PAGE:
Susanne Stoll published her first article in which she investigated how perceptual grouping of moving stimuli is represented in human visual cortex. We used a novel searchlight method for projecting brain activity back into the visual space. Essentially, we use population receptive fields measured independently via retinotopic models as encoding models to infer which parts of the visual field produce a neural response. There have been a number of studies using similar approaches. What is different about our approach is that it produces comparably clear reconstructions whilst being actually quite straightforward.
The first experiment in this study investigated a bistable illusion that can either be perceived in a local and global state, and conscious experience constantly fluctuates between these two. That allows us to disentangle the neural signature of actual perceptual grouping from the underlying physical stimulus that presumably remains constant. We replicated previous findings that early visual cortex (especially V1) shows suppressed responses to the global compared to the local state. Higher, object-sensitive regions on the other hand showed a stronger response to the global stimulus. Critically, the suppression in early visual cortex was widespread. In follow-up experiments we then found that for non-ambiguous motion stimuli designed to broadly mimic the grouping conditions of our bistable stimuli, we found suppression all over the visual cortex, including higher areas. This demonstrates that this suppression is not specifically related to perceptual grouping of local features into global objects. Moreover, the suppression is probably not universal across the cortex but is after all diffusely localised to the general location of the stimuli.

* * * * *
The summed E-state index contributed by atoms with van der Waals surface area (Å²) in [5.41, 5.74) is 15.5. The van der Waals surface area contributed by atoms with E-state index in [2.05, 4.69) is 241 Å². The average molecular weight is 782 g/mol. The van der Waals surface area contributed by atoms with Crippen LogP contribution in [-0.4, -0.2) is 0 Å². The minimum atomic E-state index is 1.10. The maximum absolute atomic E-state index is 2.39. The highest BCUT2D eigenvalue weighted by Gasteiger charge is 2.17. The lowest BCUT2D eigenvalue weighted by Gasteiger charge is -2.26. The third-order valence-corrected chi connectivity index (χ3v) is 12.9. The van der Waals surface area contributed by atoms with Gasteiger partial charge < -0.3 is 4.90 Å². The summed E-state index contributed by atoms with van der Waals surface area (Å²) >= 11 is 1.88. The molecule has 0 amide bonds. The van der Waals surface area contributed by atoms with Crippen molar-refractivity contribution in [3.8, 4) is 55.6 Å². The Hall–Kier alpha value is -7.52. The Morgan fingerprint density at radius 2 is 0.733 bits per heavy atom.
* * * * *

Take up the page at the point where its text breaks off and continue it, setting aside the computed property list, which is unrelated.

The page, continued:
Stoll, S, Finlayson, NJ, & Schwarzkopf, DS (2020). Topographic Signatures of Global Object Perception in Human Visual Cortex. NeuroImage In press.